E 0966 VIDEO

The English word" video " is of Latin origin

H 1029 א ד ו

Concept of root : see, ascertain and know

Hebrew word

pronunciation

English meanings

א; ד ו

א ה ד ו

א י ד ו

wid’;

wada’,

wada’i

to ascertain ;

certainty

-

Related English words

video

Comparison between European words and Hebrew

Languages

Words

Pronunciation

English meanings

Similarity in roots

Hebrew

א; ד ו

א ה ד ו

א י ד ו

wid’ ;

wada’ai

wada’i

to ascertain;

certainty

-

w . d (‘)

English

video

video

v . d

Latin

videre

vidre

to see, observe , understand

v . d

Dutch

weten

wten

to know

w . t

Danish

vide

wide

to know

w . d

 

 

Proto-Semitic *WAD'À, "WID'É --- *VĪD-, *VĒD- Indo-European

 

 

To see, look, ascertain and know is a basic series of concepts that are consequentially linked. As a result we may find in different languages similar roots that cover parts of this chain of knowledge. So we have Latin videre ( see ) Hebrew wid’ ( ascertain ) and Danish vide ( know ) that cover the three links, all using the same root.

 

This entry is strictly related to entry E 1006 (Hebrew 1039), with English "wit" and Hebrew "yad’ " = "to know ". There more related words are found, as in Russian and Nordic .

 

Between the "V" in Latin "video" and Danish "vide" and the W in Hebrew "wid’" and Dutch "weten" there is a relatively not significant difference .

 

Note:
  • Hebrew. In Hebrew a Waw very often becomes a Yod. At the beginning of words we very rarily find a Waw. This entry gives one of the few exceptions and its successor of Entry E 1006 (Hebrew 1039) that begins with Yod instead of Waw is already much more important .

 

Note:
  • Proto-Semitic. This old root "*ו ד א, *W . D . Aleph", was certainly present in Proto-Semitic. In the comparison we quote also the important version with the vowels " I " and " E ", that probably was used already in Proto-Semitic.

     

    Then there is in Hebrew a root in which the "Aleph" has been substituted by a stronger "Ayin": "*ו ד ע, *W . D . Ayin ", with a related message : "to introduce, present", registered in Medieval Hebrew, but certainly of older origin, even if not found in the written texts of the Bible. It may very well have been present in Proto-Semitic.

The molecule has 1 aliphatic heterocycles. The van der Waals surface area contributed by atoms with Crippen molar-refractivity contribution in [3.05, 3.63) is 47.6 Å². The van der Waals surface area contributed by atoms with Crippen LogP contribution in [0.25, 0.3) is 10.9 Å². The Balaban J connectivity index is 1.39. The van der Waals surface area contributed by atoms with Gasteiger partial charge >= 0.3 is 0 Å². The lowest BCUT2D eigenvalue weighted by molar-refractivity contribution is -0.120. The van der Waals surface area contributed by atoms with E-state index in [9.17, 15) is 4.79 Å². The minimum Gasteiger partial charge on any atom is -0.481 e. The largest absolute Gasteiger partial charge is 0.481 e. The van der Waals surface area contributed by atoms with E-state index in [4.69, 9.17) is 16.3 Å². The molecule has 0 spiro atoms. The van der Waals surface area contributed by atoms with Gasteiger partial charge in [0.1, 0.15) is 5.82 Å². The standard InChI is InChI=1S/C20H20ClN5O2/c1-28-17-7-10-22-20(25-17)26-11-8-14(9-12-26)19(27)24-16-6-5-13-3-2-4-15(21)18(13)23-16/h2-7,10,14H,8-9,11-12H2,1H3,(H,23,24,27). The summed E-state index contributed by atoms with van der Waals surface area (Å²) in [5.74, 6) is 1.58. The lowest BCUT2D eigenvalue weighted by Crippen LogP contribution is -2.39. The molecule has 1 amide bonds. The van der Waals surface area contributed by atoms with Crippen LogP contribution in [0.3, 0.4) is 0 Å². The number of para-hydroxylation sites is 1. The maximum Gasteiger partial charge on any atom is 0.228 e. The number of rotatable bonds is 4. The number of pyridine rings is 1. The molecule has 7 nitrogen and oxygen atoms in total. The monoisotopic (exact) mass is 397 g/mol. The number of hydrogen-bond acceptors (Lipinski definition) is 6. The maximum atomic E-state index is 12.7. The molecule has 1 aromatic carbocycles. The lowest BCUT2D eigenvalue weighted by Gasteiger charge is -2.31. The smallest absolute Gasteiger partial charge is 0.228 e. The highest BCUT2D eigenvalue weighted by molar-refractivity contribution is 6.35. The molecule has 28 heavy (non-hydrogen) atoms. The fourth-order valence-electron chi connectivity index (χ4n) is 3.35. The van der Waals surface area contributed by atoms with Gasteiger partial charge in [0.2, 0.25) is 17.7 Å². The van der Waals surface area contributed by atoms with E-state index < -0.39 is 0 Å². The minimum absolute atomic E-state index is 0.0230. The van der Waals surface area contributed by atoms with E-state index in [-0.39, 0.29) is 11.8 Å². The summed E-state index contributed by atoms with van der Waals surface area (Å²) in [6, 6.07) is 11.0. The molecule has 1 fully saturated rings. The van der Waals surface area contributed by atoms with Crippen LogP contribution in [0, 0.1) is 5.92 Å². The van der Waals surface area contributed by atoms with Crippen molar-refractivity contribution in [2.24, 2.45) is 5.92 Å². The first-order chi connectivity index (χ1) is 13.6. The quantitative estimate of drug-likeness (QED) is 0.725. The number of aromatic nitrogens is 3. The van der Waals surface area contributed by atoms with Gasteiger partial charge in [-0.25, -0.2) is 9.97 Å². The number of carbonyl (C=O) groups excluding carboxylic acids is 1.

A newer version, " י ד ע, *Y . D . Ayin " (Yod, Daleth Ayin), with initial Y instead of W, is seen in the just mentioned Hebrew verb "yad'" that stands for " to perceive, understand, know" " and is also found in Aramaic and Syriac. See the very important entry E 1006 (Hebrew 1039).

 

Note:
  • Proto-Germanic . The first consonant is in West Germanic languages and Gothic a "W". In North Germanic the spelling is "V", but the pronunciation is practically the same. The following consonant is a mostly long " Ī ", except in Middle Dutch, Dutch, Middle Low German and Swedish. Inh Old Swedish one finds a vowel "Ē", that can be considered a local development.

     

    The second and closing consonant is nearly always a "T", with the typically voiced "D" in Danish "vide" after Old Danish "wit" and with in another typical development German "wissen" with "SS", after the "ZZ" in its predecessor Old High German. In verbal and nominal forms other vowels can be seen, especially "EI" (German "weiss, Old Norse "veit") "Ā" (Old English wāt, wāst"), "U" (German "wusste, gewusst"). Where the basic verb has "E", also a short "I" may be found, as in Swedish "visste" and Dutch "wist". Such an "I" is as well present in English "wit".

     

    Proto-Germanic presumably had "*W Ī T-", with in verbal or nominal forms other vowels as "A", "U" , "EI".

 

Note:
  • Indo-European. In Entry E 1006 (Hebrew 1039) there is more information. We cite here just the conclusions for Indo-European

     

     

    Old Indian has "vindati = to find ", "vēda = I know" and vidyá = knowledge".

     

    Avestan shows vaēda = I know".

     

    Indo-European probably had for the logic chain of meanings that goes from "to look, see" to "to know": "*V Ī D-" , but it is possible that diversification had already taken place, with also the introduction of a different vowel, as in "*V Ē D-".

 

 

 

 

 
Created: Tuesday 6 November 2007 at 22.30.54 Updated: 04/01/2013 at 17.05.16